Ans. The author, Selma Lagerlof draws the character of the peddler with all the sympathy from beginning of the story till the end. Initially, the peddler is described as sad and lonely leading a monotonous life. His unprofitable business forced him to resort to begging and petty thefts. The writer's sympathy is very well justified as the peddler is presented as a product of unfavourable circumstances which when turned in his favour due to the kindness of Edla Williamson, he changed his ways to better.
The peddler is pragmatist as he understands that the world is a big rattrap which traps us all equally and this theory of his keeps the peddler at par with all human beings who are a bundle of weaknesses.
However, the peddler is not shown in bad lights or portrayed as criminal. He is just a product of adverse circumstances. When he met right people and was treated nicely and kindly, he respects their kindness and honouring their hospitality he returns the money he has stolen from the old crofter. He is portrayed as a common man who is blessed with essential human goodness and this common man is raised to a fine gentleman who recognises the value of kindness and hospitality.

Q3. The story 'The Rattrap' discusses the issue of human loneliness and focusses the need to bond with others. Elaborate the statement with examples.

Ans. Certainly, the chapter discusses the issue of loneliness quite evidently through the characters of old crofter and the ironmaster. Even the peddler was leading a lonely and monotonous life, perhaps that's why he was amused to think of the people caught in the trap of this materialistic world. The author focusses on the need to bond with others through the transformation in the character of peddler towards the end. When the peddler received sympathy, kindness and hospitality, he felt nice and returned the stolen money and decided to raise himself to the character of a fine gentleman. 
The old crofter, without his wife and any child feels so lonely that he is happy to welcome any stranger in his home so that he could spend time and talk to someone. He became so happy in the company of the peddler that he prepared supper for him, ate, smoke and played cards with him just like a member of his family. He also told everything about his life and earning moreover, disclosed where he kept the earned money without a spec of doubt on the peddler. The ironmaster also suffers from loneliness after the death of his wife and sons being abroad. He is so delighted to have the company of an old comrade that he sent his daughter to persuade him to enjoy Christmas with him. All the characters are described to be leading a lonely and monotonous life and in need of human touch and bond of love with other human beings, which eventually can create magic and bring transformation.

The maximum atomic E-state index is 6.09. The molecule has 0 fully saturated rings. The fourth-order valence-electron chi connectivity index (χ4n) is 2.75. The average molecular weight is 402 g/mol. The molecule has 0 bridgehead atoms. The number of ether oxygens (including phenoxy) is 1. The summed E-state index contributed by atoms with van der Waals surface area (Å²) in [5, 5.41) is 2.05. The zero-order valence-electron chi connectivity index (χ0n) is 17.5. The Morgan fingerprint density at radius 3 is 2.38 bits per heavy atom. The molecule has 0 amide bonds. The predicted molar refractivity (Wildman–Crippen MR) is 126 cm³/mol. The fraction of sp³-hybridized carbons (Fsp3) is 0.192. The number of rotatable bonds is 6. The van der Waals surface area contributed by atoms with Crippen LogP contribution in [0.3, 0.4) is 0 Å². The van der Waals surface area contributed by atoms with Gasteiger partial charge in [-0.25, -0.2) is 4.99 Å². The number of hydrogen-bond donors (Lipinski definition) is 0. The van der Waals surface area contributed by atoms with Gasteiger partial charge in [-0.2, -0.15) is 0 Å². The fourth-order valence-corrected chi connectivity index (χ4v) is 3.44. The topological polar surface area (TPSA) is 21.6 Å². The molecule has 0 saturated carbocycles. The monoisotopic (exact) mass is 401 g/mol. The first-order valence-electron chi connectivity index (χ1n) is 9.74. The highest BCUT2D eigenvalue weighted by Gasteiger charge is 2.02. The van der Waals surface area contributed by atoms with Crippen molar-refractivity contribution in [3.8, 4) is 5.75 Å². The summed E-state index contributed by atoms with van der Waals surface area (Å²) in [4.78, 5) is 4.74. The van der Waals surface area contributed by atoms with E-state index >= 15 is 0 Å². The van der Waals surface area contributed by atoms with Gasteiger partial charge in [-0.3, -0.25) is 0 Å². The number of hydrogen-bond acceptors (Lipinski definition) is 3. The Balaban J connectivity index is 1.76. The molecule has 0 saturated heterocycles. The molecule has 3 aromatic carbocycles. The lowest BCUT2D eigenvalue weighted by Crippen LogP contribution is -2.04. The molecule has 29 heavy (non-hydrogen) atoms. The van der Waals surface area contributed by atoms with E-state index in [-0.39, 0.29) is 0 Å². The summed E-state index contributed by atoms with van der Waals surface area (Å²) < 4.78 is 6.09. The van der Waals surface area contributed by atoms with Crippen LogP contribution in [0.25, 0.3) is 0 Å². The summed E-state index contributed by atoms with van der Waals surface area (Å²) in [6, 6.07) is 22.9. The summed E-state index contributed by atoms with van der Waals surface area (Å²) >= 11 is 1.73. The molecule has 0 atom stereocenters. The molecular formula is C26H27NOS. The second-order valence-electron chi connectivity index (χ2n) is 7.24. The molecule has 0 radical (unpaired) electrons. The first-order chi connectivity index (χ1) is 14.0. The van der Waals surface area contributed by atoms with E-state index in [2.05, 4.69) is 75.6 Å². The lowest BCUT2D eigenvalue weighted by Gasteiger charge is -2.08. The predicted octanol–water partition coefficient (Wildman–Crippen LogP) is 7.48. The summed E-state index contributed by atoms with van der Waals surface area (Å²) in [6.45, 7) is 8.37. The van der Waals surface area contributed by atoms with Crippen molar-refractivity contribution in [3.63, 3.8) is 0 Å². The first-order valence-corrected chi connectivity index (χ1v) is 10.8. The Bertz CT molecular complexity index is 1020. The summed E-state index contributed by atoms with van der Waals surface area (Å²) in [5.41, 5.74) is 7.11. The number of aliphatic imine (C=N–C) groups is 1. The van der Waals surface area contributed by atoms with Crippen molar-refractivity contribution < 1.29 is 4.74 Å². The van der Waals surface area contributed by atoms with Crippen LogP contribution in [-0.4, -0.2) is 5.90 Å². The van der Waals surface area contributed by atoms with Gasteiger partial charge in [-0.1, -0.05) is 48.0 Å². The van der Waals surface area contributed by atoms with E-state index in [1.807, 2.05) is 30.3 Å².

Monday 22 April 2024

Discovering the Tut

Discovering the Tut : The Saga Continues

                                  By A. R. Williams


·       The story ‘Discovering the Tut : The Saga Continues’ is written by A. R. Williams, an American author whose works got published in 'Heroic Fantasy Quarterly'.

·       In the chapter "Discovering Tut," the author provides a vivid account of the investigation of king Tutankhamun’s grave.

·       The chapter delves into the peculiarities of the investigation process in that time's culture, traditions, atmosphere, by the diverse team of investigators who included archaeologists, scientists and historians to know the cause of sudden death of young king, Tutankhamun.

·       The chapter blends observation, tribute and reflection to offer readers a rich and diversified exploration of burial practices in ancient Egypt, its culture, architecture, rituals and beliefs focussing particularly on the tradition of mummifying a dead body.

·       The theme of the story is the significance of burial culture of ancient Egypt and its legacy to keep the history and culture alive and, has lured the people from generation to generation.

Summary  /  Synopsis

§  In the chapter "Discovering Tut," the author provides a vivid account of the investigation of king Tutankhamun’s grave by the team of investigators that were archaeologists, scientists and historians who tried to know the cause of sudden death of young king, Tutankhamun.